The average rent in the Colorado Springs metro area rose year over year for the ninth quarter in a row during the first quarter of 2012, climbing 2.4 percent to $754. According to a new report on apartment rents and vacancies, released today by the Colorado Division of Housing and the Apartment Association of Southern Colorado, the average rent for the region was up from $737 reported during the first quarter of 2011, and was down from 2011’s fourth-quarter average rent of $775.
The median rent also rose year over year to $728 during the first quarter, rising 1.9 percent from 2011’s first-quarter median rent of $714.
The average rent increased year over year in all sub-markets measured during the first quarter except in the Central region and the Northwest region where rents declined 1.8 percent and 6.4 percent, respectively.
The average rent increased the most in the Security/Widefield/Fountain region where the average rent rose 8.2 percent year over year to $615.
“The rent growth for the first quarter was not robust in many areas, but it did continue an established trend in rent growth which has been in place since early 2010,” said Ryan McMaken, spokesman for the Colorado Division of Housing. “Employment growth has been pretty sedate in the region, and that can put some downward pressure on rents.”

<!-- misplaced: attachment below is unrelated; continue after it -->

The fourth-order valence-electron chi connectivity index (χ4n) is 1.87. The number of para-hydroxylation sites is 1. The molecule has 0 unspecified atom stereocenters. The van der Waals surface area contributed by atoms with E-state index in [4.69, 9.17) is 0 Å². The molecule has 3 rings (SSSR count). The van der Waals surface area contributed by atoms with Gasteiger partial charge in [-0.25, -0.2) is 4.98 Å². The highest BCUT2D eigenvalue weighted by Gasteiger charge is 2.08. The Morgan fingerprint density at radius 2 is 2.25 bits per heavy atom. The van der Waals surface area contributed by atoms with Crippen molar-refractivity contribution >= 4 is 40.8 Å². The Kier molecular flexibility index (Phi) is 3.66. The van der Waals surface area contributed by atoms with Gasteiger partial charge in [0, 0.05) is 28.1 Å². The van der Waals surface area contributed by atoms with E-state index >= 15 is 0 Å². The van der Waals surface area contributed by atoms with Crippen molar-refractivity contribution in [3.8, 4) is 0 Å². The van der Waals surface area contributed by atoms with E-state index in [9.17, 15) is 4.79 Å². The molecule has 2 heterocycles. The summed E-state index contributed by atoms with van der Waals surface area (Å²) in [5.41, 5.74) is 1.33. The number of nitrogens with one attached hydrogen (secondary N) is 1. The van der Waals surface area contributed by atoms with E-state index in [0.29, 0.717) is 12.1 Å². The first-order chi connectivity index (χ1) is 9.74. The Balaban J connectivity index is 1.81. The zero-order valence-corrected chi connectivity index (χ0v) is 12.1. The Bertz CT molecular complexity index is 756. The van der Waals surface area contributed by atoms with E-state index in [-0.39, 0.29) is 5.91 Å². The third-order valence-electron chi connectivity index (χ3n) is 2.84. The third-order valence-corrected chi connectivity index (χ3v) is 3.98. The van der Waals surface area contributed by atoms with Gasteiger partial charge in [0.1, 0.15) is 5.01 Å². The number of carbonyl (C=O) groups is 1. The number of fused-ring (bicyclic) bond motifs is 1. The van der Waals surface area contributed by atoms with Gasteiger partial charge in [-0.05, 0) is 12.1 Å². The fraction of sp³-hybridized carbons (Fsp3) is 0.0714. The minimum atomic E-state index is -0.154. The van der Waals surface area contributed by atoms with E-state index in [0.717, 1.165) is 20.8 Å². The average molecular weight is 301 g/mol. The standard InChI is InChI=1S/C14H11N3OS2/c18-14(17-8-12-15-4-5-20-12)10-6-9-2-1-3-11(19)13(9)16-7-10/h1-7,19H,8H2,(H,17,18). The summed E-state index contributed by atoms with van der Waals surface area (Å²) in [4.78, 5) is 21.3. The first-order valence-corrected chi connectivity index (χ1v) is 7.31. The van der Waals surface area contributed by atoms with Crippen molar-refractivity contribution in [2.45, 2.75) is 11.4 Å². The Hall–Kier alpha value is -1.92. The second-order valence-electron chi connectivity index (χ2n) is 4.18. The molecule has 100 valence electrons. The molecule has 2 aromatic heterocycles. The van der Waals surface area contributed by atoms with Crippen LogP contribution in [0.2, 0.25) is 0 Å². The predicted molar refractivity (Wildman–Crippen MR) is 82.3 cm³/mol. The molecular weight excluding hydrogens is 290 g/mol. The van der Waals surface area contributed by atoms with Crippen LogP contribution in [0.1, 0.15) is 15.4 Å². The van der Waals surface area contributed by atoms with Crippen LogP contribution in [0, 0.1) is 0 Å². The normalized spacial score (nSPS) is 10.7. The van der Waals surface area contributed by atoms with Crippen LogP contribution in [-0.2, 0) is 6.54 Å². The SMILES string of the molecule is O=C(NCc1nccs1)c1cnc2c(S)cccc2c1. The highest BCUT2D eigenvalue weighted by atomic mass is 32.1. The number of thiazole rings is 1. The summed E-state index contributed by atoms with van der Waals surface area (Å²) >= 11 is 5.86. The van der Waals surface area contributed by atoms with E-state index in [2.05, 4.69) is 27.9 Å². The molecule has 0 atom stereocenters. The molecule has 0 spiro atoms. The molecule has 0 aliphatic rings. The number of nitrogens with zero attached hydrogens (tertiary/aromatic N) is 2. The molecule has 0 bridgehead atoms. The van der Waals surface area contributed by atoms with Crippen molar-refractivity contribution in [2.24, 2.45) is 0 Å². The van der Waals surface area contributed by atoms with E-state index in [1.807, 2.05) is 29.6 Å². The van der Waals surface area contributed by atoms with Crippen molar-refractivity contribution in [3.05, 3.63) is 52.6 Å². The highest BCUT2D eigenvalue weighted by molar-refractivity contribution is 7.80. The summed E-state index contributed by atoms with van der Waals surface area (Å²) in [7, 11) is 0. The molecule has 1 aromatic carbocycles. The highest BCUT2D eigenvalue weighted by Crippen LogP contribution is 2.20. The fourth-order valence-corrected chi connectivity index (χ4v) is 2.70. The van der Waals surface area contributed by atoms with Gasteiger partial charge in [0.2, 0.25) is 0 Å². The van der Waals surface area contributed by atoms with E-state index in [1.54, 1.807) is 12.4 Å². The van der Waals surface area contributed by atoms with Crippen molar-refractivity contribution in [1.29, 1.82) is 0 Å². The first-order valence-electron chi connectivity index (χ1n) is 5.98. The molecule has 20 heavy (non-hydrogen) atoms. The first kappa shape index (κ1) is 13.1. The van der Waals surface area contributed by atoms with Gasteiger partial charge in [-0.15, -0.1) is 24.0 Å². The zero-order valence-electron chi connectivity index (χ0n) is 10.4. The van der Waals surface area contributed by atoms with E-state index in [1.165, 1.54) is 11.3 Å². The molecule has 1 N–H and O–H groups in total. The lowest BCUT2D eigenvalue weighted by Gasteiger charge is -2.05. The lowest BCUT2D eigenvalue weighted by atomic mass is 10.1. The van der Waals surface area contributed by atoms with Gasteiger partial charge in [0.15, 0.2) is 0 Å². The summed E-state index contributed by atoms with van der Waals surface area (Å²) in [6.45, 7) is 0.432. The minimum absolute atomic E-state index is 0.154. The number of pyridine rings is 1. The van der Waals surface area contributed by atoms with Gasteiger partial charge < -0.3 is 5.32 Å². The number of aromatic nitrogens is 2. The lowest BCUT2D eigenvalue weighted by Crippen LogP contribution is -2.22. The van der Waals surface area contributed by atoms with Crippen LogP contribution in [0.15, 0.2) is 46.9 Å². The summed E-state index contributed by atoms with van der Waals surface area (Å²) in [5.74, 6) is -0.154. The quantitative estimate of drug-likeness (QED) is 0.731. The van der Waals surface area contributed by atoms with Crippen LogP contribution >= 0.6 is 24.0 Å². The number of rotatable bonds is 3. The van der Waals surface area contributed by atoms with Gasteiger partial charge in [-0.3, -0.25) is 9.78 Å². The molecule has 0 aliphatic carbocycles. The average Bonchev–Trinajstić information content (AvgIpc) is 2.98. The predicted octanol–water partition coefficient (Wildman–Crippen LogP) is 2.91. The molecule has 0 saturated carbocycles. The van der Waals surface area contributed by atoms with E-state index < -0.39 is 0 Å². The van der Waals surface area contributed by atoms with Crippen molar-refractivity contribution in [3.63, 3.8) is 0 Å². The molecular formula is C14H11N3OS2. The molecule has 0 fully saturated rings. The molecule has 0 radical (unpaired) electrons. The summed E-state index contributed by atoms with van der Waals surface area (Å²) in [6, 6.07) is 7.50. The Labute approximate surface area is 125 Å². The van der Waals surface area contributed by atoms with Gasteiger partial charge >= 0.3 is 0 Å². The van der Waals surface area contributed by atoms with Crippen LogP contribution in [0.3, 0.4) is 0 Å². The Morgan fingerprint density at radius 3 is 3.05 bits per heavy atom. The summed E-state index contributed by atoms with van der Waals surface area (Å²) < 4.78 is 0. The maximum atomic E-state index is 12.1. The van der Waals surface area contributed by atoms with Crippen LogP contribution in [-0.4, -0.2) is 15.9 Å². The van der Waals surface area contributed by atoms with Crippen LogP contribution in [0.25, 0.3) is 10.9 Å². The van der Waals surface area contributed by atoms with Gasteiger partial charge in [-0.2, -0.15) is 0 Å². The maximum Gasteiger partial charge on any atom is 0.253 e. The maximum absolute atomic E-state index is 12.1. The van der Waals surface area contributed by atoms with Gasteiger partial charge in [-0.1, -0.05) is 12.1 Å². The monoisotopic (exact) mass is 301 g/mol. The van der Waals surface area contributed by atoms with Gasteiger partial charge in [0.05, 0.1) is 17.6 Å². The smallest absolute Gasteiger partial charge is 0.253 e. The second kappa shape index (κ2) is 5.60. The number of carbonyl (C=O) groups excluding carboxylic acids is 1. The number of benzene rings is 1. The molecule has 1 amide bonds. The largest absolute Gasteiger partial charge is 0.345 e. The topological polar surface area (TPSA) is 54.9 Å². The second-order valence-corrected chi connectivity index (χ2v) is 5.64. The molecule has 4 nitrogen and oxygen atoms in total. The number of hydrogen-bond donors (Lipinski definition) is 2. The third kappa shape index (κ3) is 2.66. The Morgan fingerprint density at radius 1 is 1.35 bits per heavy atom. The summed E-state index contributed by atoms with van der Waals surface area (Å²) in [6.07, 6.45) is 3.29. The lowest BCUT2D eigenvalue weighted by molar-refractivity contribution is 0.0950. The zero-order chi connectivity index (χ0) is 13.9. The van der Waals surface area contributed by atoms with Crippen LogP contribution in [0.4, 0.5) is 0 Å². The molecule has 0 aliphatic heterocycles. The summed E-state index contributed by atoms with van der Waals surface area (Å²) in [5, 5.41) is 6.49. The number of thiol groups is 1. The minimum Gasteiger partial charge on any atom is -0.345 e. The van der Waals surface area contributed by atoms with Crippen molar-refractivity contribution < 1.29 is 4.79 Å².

Average rents for all market areas were: Northwest, $785; Northeast, $745; Far Northeast, $846, Southeast, $644; Security/Widefield/Fountain, $615; Southwest, $796; Central, $706.
The apartment vacancy rate in the Colorado Springs metro area rose year over year to 6.4 percent during the first quarter of 2012, rising from 2011’s first-quarter vacancy rate of 5.8 percent, which was a ten-year low. The first-quarter rate fell from last year’s fourth-quarter rate of 6.7 percent.
For the first quarter, the vacancy rate declined year over year in the Northeast and Central regions, and in the Security/Widefield/Fountain area where the vacancy rate plummeted from 16.2 percent to 5.3 percent, year over year.
“It’s significant that the vacancy rate really fell off in the Security-Widefield area and in the central region,” said Ryan McMaken, a spokesman for the Colorado Division of Housing. “Those areas also have some of the lowest average rents right now, so as rents increase metro-wide, we’re seeing a movement of tenants into the lower-rent areas.”